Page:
Afghan President declares ceasefire with Taliban

Secretary of State says U.S. ready to support direct negotiations between Afghanistan government and Taliban.

Ben Ariel,

Ashraf Ghani
Ashraf Ghani
Reuters

Afghan President Ashraf Ghani on Sunday declared a provisional three-month ceasefire with the Taliban in a televised broadcast, a move welcomed by Washington but yet to receive a reply from the group itself.

The announcement followed a bloody week of fighting across Afghanistan which saw the Taliban launch a massive assault against the provincial capital Ghazni, reported AFP.

Anticipation had been mounting ahead of Ghani's speech following mixed signals from the presidential palace over whether the government would offer a fresh truce following a brief, unprecedented ceasefire earlier in June.

"I once again announce a ceasefire from tomorrow until the prophet's birthday provided that the Taliban reciprocate," said Ghani, referring to the Prophet Mohammed’s birthday which Afghanistan celebrates on November 21.

Ghani added that his administration removed "all obstacles" to peace with the announcement following consultations with religious scholars, political parties and civil society groups. But he said the truce would hold only if the insurgents reciprocated.

"We call on the leadership of the Taliban to welcome the wishes of Afghans for a long lasting and real peace, and we urge them to get ready for peace talks based on Islamic values and principles," he said, according to AFP.

U.S. Secretary of State Mike Pompeo welcomed Ghani's announcement and called on the Taliban to participate.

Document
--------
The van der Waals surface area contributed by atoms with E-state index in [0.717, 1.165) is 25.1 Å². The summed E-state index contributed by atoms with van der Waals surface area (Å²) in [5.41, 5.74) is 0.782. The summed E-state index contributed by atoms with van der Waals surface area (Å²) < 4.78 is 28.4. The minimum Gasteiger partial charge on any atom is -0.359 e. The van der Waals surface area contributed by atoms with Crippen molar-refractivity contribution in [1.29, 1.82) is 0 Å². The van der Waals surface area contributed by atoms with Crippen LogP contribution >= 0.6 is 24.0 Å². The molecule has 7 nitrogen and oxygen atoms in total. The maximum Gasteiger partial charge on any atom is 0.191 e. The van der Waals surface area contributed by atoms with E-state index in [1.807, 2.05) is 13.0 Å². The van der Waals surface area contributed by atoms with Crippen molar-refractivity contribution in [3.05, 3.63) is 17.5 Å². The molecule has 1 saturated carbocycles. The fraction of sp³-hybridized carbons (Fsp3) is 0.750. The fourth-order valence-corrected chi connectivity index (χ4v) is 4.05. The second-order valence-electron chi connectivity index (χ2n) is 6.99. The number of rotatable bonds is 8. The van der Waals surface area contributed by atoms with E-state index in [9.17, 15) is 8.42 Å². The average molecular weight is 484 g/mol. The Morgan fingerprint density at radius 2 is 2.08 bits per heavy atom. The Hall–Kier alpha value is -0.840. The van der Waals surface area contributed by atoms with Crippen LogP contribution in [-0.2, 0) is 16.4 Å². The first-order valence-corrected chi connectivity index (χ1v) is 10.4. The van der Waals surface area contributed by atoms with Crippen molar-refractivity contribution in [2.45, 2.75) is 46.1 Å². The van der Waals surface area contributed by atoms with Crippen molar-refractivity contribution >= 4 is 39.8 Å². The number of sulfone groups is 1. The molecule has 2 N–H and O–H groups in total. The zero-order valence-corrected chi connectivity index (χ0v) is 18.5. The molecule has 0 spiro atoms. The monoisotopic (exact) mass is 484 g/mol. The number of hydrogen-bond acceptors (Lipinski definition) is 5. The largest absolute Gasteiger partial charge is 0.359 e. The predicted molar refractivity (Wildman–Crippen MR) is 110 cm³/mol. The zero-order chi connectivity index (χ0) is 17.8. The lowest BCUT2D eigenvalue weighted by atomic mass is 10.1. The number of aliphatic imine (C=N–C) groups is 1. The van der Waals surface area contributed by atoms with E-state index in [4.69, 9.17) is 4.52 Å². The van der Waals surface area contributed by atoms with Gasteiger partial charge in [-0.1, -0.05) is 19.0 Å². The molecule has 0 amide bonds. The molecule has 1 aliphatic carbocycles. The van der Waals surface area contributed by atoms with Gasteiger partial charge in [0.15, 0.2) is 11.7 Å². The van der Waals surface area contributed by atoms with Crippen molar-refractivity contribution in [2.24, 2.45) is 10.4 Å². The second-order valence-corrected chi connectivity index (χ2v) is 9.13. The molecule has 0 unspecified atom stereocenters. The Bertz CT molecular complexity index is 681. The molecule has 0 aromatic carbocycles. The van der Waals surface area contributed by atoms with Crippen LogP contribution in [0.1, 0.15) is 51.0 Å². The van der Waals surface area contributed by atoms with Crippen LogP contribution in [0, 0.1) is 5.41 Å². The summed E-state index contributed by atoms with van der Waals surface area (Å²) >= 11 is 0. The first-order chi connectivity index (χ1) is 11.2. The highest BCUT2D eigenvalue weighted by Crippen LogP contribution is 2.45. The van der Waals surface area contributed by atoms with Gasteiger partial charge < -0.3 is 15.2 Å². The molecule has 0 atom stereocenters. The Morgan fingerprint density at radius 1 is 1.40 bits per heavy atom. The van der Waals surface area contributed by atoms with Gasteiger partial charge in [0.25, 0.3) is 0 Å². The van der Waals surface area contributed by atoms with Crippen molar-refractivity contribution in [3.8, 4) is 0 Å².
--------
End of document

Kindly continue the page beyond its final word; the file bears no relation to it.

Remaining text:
"We remain ready to support, facilitate, and participate in direct negotiations between the Afghan government and the Taliban. There are no obstacles to talks. It is time for peace," he he said in a statement quoted by the news agency.

NATO secretary general Jens Stoltenberg welcomed the announcement as well and tweeted, "I encourage the Taliban to demonstrate their concern for Afghans by respecting it."

Ghani's announcement was also swiftly welcomed in neighboring Pakistan, which has long been accused of fostering links with the Taliban's leadership and providing sanctuary to its fighters.

The June ceasefire, which was the first such truce in the country since the 2001 U.S. invasion, spurred hopes that a new path was opening for possible peace talks in the country to the end the nearly 17-year-old war.

However, violence has surged in the weeks since as talk of a new ceasefire continued. Earlier this month, three members of NATO’s Resolute Support mission were killed when a Taliban suicide bomber stuck a foreign troops patrol in eastern Afghanistan. A U.S. serviceman and two Afghan soldiers were also injured.

The Taliban did not immediately respond to the offer but in a message from its leader published over the weekend to mark the upcoming Islamic holiday of Eid al-Adha the group continued to push for direct talks with the U.S.

Washington has repeatedly refused, saying negotiations must be Afghan-led. Last month, however, Taliban representatives met American officials for talks in Qatar, though little is known about the details of the meeting.

Last year, President Donald Trump stressed that he intended to employ a “fight to win” strategy which would include ratcheting up the fight against the Taliban in Afghanistan.

In response, the Taliban threatened that "If America doesn´t withdraw its troops from Afghanistan, soon Afghanistan will become another graveyard for this superpower in the 21st century."


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